Assessment of electrical charge on airborne microorganisms by a new bioaerosol sampling method.
Lee-SA; Willeke-K; Mainelis-G; Adhikari-A; Wang-H; Reponen-T; Grinshpun-SA
J Occup Environ Hyg 2004 Mar; 1(3):127-138
Bioaerosol sampling is necessary to monitor and control human exposure to harmful airborne microorganisms. An important parameter affecting the collection of airborne microorganisms is the electrical charge on the microorganisms. Using a new design of an electrostatic precipitator (ESP) for bioaerosol sampling, the polarity and relative strength of the electrical charges on airborne microorganisms were determined in several laboratory and field environments by measuring the overall physical collection efficiency and the biological collection efficiency at specific precipitation voltages and polarities. First, bacteria, fungal spores, and dust dispersed from soiled carpets were sampled in a walk-in test chamber. Second, a simulant of anthrax-causing Bacillus anthracis spores was dispersed and sampled in the same chamber. Third, bacteria were sampled in a small office while four adults were engaged in lively discussions. Fourth, bacteria and fungal spores released from hay and horse manure were sampled in a horse barn during cleanup operations. Fifth, bacteria in metalworking fluid droplets were sampled in a metalworking simulator. It was found that the new ESP differentiates between positively and negatively charged microorganisms, and that in most of the tested environments the airborne microorganisms had a net negative charge. This adds a signature to the sampled microorganisms that may assist in their identification or differentiation, for example, in an anti-bioterrorism network.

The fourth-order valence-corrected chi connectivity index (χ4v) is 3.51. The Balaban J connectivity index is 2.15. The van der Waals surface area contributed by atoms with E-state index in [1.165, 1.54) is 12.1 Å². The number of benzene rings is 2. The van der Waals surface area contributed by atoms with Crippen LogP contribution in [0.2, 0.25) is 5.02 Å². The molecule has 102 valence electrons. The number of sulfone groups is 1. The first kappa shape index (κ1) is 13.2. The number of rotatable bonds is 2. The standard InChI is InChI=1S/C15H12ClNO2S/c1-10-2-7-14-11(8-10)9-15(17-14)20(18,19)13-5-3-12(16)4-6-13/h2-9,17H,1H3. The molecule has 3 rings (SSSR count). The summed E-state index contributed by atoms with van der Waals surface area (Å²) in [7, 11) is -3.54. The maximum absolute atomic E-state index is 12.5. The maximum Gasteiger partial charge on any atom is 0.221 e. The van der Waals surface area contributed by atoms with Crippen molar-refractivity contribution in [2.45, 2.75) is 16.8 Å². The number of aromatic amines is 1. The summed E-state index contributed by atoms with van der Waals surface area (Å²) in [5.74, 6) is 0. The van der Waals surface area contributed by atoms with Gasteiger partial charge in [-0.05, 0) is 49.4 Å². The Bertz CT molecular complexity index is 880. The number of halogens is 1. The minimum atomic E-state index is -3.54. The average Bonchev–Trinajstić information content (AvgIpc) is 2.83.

Air-sampling; Air-sampling-techniques; Electrical-fields; Aerosol-generators; Kinetics; Air-sampling-equipment; Microorganisms; Airborne-particles; Aerosols; Electrical-charge
Department of Environmental Sciences, Rutgers, The State University of New Jersey, 14 College Farm Road, New Brunswick, NJ 08902
Research Tools and Approaches: Exposure Assessment Methods
Journal of Occupational and Environmental Hygiene
University of Cincinnati